6. When the cortege at last arrived the coffin was taken from the hearse and carried to the grave by members of the Cabinet, the procession being headed by the Minister of Court and Minister of Education. The Minister of Defence, in the absence of the Prime Minister, was expected to be the principal personage at the ceremony and his absence has since excited some comment. Immediately the coffin reached the graveside the crowd of spectators, which had hitherto been kept at a respectful distance by a rope barrier, surged forward and crowded round to get a closer view of the proceedings. Fortunately those of us who were standing fairly close to the grave were not seriously incommoded but my American colleague who was sitting on a chair somewhat in the background was completely overwhelmed by the mob. He had borne the previous delay and the lack of organization with scant patience, but this was the last straw, and he left the proceedings in disgust. Eventually some policemen were found to restore some sort of order and the proceedings continued with a recital from the Koran, a sermon in Persian, a lengthy oration by M. Najibullah Khan and finally a poem by Khalili, the Afghan poet laureate. The great services of the deceased Sayyid to Islam were eulogized in glowing terms and stress was laid on his abiding affection for his native country and his longing to return to it, a desire which had now at last been fulfilled. Afghanistan was congratulated in having received back one of her most distinguished sons into her bosom. To those of us who were by no means convinced that the Saint’s native country was not in reality Persia the proceedings could not but seem somewhat farcical. Wreaths were then brought forward and deposited on the grave, the German Chancellier accompanying his with a fine Nazi salute, and the proceedings ended with an undignified scramble for our waiting cars which, without any attempt at any police control, were left to make their way as best they could through the crowd. On the following day January 1st His Majesty the King visited the grave and placed a wreath on it.

7. Is not easy yet to gauge the political effect of the action taken by the Afghan Government in this case. The bitter opposition aroused in Persia and especially in the Persian press, has been carefully concealed from the public who are quite unaware that there is any doubt as to the Sayyid’s real origin. And in fairness to Afghanistan it must be admitted that, since their failure to secure the extradition and execution of his living person, the Persians have never shown the least interest in their countryman during all the years that his remains have been reposing in Turkey, nor do they appear hitherto to have insisted that “The Afghan” was in fact a Persian. The Afghans, on the other hand, have always taken it for granted that he was an Afghan and as such have venerated his tomb. The wide publicity which has recently been given to his life and political activities in the Afghan press appears to have had considerable effect and all classes seem to be highly satisfied at the arrival of his remains in their country, and to give their Government full credit for what they have done. From this point of view therefore the policy of the Government seems to have been vindicated.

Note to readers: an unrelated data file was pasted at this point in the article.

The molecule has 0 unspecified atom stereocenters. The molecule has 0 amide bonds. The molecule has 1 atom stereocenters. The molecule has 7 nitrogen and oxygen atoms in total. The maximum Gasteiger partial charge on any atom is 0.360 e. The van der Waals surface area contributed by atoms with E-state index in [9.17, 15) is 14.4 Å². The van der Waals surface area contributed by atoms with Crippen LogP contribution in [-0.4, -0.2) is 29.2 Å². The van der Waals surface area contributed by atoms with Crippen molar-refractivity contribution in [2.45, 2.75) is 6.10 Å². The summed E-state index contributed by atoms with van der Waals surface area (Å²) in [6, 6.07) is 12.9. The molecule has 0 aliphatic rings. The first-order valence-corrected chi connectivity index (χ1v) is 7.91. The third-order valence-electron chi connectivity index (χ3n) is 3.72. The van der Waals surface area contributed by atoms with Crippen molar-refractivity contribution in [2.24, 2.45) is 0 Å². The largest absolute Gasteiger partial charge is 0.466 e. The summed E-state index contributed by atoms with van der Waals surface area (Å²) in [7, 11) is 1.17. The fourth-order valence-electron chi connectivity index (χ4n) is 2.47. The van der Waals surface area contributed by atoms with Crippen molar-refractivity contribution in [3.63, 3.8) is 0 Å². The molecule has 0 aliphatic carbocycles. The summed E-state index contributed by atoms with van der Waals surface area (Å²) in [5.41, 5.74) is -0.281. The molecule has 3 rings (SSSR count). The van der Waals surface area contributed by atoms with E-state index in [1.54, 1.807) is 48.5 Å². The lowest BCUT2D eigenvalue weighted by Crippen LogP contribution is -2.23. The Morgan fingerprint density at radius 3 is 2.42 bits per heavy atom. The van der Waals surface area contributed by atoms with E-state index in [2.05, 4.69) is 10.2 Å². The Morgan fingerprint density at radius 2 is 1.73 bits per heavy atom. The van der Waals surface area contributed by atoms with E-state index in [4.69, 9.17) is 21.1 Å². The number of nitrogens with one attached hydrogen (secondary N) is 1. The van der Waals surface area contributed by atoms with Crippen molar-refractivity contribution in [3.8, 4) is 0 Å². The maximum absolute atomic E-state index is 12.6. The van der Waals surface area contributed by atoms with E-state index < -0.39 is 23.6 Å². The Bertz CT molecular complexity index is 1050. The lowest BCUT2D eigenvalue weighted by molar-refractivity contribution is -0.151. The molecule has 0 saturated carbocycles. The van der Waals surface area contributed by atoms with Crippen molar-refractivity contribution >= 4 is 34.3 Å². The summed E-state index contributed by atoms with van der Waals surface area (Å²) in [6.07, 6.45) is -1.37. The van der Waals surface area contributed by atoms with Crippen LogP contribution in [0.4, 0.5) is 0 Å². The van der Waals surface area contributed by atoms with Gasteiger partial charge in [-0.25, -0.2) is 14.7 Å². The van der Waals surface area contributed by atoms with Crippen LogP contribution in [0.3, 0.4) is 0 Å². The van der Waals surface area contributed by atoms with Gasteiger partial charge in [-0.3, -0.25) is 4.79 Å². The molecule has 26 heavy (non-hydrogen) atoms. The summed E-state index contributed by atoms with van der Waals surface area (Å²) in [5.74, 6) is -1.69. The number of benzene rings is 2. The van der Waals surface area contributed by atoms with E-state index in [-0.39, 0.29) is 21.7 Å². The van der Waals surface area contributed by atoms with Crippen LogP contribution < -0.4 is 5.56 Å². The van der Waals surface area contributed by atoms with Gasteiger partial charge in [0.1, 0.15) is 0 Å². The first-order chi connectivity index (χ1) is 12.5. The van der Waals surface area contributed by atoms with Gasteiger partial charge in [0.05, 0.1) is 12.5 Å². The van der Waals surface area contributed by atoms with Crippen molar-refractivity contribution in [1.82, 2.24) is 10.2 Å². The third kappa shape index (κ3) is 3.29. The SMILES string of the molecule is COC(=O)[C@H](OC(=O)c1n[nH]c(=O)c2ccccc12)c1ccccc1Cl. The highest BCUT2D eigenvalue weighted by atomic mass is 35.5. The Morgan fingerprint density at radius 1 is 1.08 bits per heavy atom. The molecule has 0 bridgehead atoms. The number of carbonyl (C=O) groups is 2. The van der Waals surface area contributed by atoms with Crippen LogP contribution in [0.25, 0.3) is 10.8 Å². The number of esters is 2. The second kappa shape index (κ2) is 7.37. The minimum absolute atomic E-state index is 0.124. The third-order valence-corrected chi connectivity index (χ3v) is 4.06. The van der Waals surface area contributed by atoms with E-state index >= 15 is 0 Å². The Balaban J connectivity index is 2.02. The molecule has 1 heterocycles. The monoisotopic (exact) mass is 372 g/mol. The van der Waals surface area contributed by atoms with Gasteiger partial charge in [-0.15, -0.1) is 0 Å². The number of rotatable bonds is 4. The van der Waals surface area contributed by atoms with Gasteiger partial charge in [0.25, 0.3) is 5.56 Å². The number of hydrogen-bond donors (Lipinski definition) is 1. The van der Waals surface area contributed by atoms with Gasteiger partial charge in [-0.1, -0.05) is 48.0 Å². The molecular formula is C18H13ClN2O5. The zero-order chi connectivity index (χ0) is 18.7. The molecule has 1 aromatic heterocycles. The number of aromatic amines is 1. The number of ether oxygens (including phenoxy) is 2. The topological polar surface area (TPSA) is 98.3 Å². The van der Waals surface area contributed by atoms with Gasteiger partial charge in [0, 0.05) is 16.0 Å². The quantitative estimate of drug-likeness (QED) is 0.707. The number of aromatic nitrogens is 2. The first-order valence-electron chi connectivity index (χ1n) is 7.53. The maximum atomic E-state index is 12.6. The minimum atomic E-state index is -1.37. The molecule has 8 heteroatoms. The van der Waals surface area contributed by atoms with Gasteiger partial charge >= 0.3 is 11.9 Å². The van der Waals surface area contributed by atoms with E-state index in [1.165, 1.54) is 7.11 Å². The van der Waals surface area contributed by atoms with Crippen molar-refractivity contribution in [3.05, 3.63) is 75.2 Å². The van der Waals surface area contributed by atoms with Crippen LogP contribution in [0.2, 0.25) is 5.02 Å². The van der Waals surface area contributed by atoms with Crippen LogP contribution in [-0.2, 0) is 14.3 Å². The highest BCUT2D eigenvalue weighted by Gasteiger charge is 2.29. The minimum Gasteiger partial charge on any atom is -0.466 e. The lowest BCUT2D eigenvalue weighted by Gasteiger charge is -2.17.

8. I admit having been myself at one time doubtful of the wisdom of assisting the Afghan Government too openly in what may be held to be their pious fraud, but from the point of view of our political relations with Afghanistan the provision of facilities for bringing the coffin by air from Baghdad to Karachi and the attention paid to it during its passage through India have been amply rewarded. The Afghans are highly gratified and I have received the most cordial letter from the Minister for Foreign Affairs expressing the appreciation of his Government for all the assistance afforded by the Government of India and for the respect paid to the coffin in India. They were particularly touched by the fact that the Premier of the North West Frontier Province with his Finance Minister accompanied it to the Indian border. The Afghan Minister to Baghdad has made repeated reference in public speeches to the courtesies offered by the Indian Government and the Indian public and the press has freely echoed these sentiments. The whole affair has in fact done a great deal to bring all classes of Afghans in the Eastern Province and in Kabul itself to a realization of the genuine friendliness with which “our Indian brothers” are now regarded by their Government.

9. I am sending copies of this despatch to the Secretary of State for India, the Government of India and to His Majesty’s Ambassador in Tehran.

I have the honor to be,
with the highest respect, Sir,
Your most humble obedient servant,

G.F. Squire